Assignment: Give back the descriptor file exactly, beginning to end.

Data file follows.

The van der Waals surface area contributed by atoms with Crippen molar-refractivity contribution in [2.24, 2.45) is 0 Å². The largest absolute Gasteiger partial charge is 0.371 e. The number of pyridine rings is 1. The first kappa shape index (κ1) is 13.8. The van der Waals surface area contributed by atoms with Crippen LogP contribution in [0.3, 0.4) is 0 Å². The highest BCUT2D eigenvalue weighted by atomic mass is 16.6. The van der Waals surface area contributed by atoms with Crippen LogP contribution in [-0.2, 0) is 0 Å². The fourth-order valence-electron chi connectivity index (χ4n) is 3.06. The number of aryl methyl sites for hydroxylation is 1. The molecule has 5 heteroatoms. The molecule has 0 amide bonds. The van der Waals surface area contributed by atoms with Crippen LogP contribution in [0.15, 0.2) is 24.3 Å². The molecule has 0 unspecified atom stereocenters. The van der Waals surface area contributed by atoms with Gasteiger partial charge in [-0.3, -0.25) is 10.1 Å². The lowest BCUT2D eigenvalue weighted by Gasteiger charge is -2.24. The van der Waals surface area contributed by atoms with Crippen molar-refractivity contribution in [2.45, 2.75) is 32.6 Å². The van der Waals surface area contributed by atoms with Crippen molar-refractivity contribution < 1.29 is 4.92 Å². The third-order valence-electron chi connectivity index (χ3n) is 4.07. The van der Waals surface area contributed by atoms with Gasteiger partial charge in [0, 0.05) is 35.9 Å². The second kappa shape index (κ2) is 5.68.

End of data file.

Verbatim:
The van der Waals surface area contributed by atoms with Crippen molar-refractivity contribution in [2.24, 2.45) is 0 Å². The largest absolute Gasteiger partial charge is 0.371 e. The number of pyridine rings is 1. The first kappa shape index (κ1) is 13.8. The van der Waals surface area contributed by atoms with Crippen LogP contribution in [0.3, 0.4) is 0 Å². The highest BCUT2D eigenvalue weighted by atomic mass is 16.6. The van der Waals surface area contributed by atoms with Crippen LogP contribution in [-0.2, 0) is 0 Å². The fourth-order valence-electron chi connectivity index (χ4n) is 3.06. The number of aryl methyl sites for hydroxylation is 1. The molecule has 5 heteroatoms. The molecule has 0 amide bonds. The van der Waals surface area contributed by atoms with Crippen LogP contribution in [0.15, 0.2) is 24.3 Å². The molecule has 0 unspecified atom stereocenters. The van der Waals surface area contributed by atoms with Gasteiger partial charge in [-0.3, -0.25) is 10.1 Å². The lowest BCUT2D eigenvalue weighted by Gasteiger charge is -2.24. The van der Waals surface area contributed by atoms with Crippen molar-refractivity contribution in [2.45, 2.75) is 32.6 Å². The van der Waals surface area contributed by atoms with Crippen molar-refractivity contribution < 1.29 is 4.92 Å². The third-order valence-electron chi connectivity index (χ3n) is 4.07. The van der Waals surface area contributed by atoms with Gasteiger partial charge in [0, 0.05) is 35.9 Å². The second kappa shape index (κ2) is 5.68.